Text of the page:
A Perspective from the Third World
12 / 1997
The Marine Stewardship Council (MSC), formed by a collaboration between Unilever and the World Wide Fund for Nature (WWF), throws up several causes for concern. The initiative appears to place all its faith on the magic of the market. The statement quoted at the head of the MSC document, that "the market is replacing our democratic institutions as the key determinant in out society", is disturbing. In democratic institutions, the initial endowments of the participants are the same. Everybody has one vote. Markets function on votes which are expressed only in money terms (effective purchasing power), which, as we all know, is hardly distributed equally. In the Third World, where assets, income and purchasing power are so unequally distributed, this blind faith in the almighty market’s ability to correct all economic and environmental ills, is questionable. The history of unsustainable fishing in Third World tropical waters is closely related to the expansion of the markets in the First World for fish from these waters. Fishing techniques like bottom trawling and purse-seining were imposed in preference to the more seasonal, selective and passive techniques used by artisanal fishworkers. The struggle of fishworkers in Asian countries to ensure a future both for the fish and for themselves, has meant a unilateral opposition to destructive fishing techniques. On the face of it, the MSC initiative to promote sustainable fishing need not initially be against their interests. Contradictions, however, are likely to arise, since those who buy the fish from these fishworkers will be able to exercise control, `from the outside’, in dictating terms of harvesting and levels of prices. This could create a complete loss of autonomy for small fishers, with respect to the pattern of harvest and disposal of the produce of their labour. Even assuming that their harvest may be covered by MSC ecolabels, the consumer price premiums for this may not translate into higher incomes for dispersed producers since ecolabelling of marine fish is likely to be controlled through the lower-level functionaries of the international marketing chain, and not through organisations which represent the interests of fishworkers.The influence (invisible control)of Unilever over the MSC initiative, by virtue of the fact that it is initiated and funded by it, will give it a new channel of access to the producers over whom it has had no control until now. This possibility to make the crucial connection between the realm of production and the realm of sales can also lead to the wiping out of all small-scale commerce which does not fall in line with the product differentiation process sought to be achieved by Unilever in the name of ecolabels for `sustainable fishing.’ With this achieved, Unilever can then set the environmental standards it likes and dictate the prices it wants, both at the consumer and the producer end. Additionally, through the MSC initiative, Unilever can influence enormously the minds of First World consumers- they would believe that buying Unilever brands is the sure way to save the fish and oceans. In such a market context dominated by one multinational merchant wielding such enormous influence on economic and non-economic factors, prices will be set to achieve a high rate of profit. They can not be treated as revealing the `true’ economic significance of goods or reflect the preferences of `end consumers.’ Moreover, Third World governments are likely to be cautious about the MSC initiative. The recent efforts by the US to unilaterally restrict import of trawl-caught shrimp on environmental grounds were protested by the government and industry in India, as being in violation of WTO provisions. Clearly, efforts to impose environmental standards of the First World using `non-market’ methods, which then provide obvious advantages to the interest of trade and consumers of the First World alone, will be resisted, however strong and sensible the environmental logic of the initiative may be.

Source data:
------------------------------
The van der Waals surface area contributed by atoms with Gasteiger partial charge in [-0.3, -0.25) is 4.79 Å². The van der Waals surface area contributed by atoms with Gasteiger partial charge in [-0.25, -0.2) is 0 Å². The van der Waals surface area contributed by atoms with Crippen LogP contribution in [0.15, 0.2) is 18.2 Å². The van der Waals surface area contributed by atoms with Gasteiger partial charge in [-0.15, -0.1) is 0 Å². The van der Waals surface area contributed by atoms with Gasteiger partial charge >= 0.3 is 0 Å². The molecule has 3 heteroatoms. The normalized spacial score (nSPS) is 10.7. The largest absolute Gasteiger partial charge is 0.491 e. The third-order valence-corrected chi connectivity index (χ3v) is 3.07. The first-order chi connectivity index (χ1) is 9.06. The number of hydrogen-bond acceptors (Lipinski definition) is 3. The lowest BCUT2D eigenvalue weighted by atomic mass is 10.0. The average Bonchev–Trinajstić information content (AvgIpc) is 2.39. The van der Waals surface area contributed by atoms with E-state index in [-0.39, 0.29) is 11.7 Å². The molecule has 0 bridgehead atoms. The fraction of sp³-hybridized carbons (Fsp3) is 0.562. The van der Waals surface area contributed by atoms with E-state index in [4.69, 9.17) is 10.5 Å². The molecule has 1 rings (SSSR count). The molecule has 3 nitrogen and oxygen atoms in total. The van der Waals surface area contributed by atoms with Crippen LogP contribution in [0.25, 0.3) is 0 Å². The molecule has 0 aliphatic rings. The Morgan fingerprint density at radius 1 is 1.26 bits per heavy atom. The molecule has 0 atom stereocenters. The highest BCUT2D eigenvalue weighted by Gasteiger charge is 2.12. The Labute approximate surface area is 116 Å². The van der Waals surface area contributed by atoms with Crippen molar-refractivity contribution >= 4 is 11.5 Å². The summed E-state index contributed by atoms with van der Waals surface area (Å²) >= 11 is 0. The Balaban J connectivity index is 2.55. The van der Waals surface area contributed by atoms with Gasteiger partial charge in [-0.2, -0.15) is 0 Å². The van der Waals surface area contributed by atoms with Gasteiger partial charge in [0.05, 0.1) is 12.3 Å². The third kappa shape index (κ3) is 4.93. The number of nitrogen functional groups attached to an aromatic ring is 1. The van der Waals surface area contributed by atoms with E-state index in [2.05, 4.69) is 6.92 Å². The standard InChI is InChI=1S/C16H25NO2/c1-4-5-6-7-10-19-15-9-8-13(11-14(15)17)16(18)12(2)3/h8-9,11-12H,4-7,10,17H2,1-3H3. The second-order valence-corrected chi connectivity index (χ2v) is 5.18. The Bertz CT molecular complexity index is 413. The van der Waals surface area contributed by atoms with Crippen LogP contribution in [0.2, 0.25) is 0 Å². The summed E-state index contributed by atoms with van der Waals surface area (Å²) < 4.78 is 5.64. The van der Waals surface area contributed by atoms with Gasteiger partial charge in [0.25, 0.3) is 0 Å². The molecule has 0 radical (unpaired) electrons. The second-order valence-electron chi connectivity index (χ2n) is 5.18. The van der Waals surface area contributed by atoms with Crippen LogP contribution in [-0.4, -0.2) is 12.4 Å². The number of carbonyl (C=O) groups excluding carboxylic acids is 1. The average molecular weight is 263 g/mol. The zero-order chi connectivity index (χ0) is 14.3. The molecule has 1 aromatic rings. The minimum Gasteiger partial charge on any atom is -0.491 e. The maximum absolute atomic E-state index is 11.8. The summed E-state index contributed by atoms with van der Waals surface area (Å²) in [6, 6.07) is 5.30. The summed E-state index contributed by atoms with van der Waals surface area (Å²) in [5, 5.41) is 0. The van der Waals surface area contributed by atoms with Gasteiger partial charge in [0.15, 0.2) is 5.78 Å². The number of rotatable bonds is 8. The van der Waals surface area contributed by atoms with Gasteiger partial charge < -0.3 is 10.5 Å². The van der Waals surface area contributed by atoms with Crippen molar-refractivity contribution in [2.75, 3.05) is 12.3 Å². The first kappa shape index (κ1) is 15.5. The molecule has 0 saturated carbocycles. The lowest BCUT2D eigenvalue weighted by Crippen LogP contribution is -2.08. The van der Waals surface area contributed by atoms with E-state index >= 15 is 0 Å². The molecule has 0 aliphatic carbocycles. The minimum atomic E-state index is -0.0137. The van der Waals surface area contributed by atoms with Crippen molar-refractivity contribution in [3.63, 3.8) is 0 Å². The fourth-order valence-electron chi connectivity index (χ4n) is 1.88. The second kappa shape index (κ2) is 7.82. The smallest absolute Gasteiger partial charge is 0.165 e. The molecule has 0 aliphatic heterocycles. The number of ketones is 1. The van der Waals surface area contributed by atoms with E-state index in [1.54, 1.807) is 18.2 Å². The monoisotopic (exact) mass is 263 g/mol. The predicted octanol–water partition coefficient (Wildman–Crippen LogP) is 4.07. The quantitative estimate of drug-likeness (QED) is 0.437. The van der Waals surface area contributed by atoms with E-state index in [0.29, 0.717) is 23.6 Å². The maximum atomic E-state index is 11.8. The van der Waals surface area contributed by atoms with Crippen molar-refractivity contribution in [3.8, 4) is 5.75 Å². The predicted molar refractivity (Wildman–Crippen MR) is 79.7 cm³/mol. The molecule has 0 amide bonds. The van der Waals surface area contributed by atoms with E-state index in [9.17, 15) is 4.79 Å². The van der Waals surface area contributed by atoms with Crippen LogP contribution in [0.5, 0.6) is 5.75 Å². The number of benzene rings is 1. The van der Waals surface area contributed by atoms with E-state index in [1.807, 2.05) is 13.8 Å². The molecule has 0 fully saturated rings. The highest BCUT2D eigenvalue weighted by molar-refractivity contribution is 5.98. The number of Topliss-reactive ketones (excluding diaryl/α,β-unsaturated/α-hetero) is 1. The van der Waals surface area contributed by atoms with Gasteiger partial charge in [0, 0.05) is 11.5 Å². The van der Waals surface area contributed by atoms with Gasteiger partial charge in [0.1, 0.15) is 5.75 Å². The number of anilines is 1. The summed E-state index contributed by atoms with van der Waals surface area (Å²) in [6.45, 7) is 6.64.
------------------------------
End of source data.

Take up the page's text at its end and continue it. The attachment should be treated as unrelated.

A global initiative to achieve sustainable fishing needs to be far more broadbased, with the participatory support of fish producers, the processing industry, governments and the consumers. Such initiatives cannot be "left to the market" nor do they "just happen." They have to be carefully crafted. To the extent that the MSC attempts to make a beginning in this direction, it merits the careful attention of all the stakeholders not involved in it. However, fishworker organisations need to ensure that such initiatives are of benefit to them. They need to link with consumer movements in the major consumption countries to foster greater direct trade between organised groups of fishworkers from the Third World and consumer-based institutions in the First World which are not merely concerned with consumption per se but also with reassessing lifestyles as well as their own patterns of consumption. Pressure must be exerted to ensure governmental involvement in fostering this nexus, on the premise that sustainable harvesting and sustainable consumption are necessary prerequisites for sustainable trade in which all governments have a high stake. Making the MSC initiative recognise this would be an important criteria for fishworkers’ organisations to extend support to it. All these issues need to be addressed to ensure that such ecolabelling initiative are influenced by, and are accountable to, fishworkers.
Artículos y dossiers
KURIEN, John, A view from the Third World in. Samudra Report, 1996/07, 15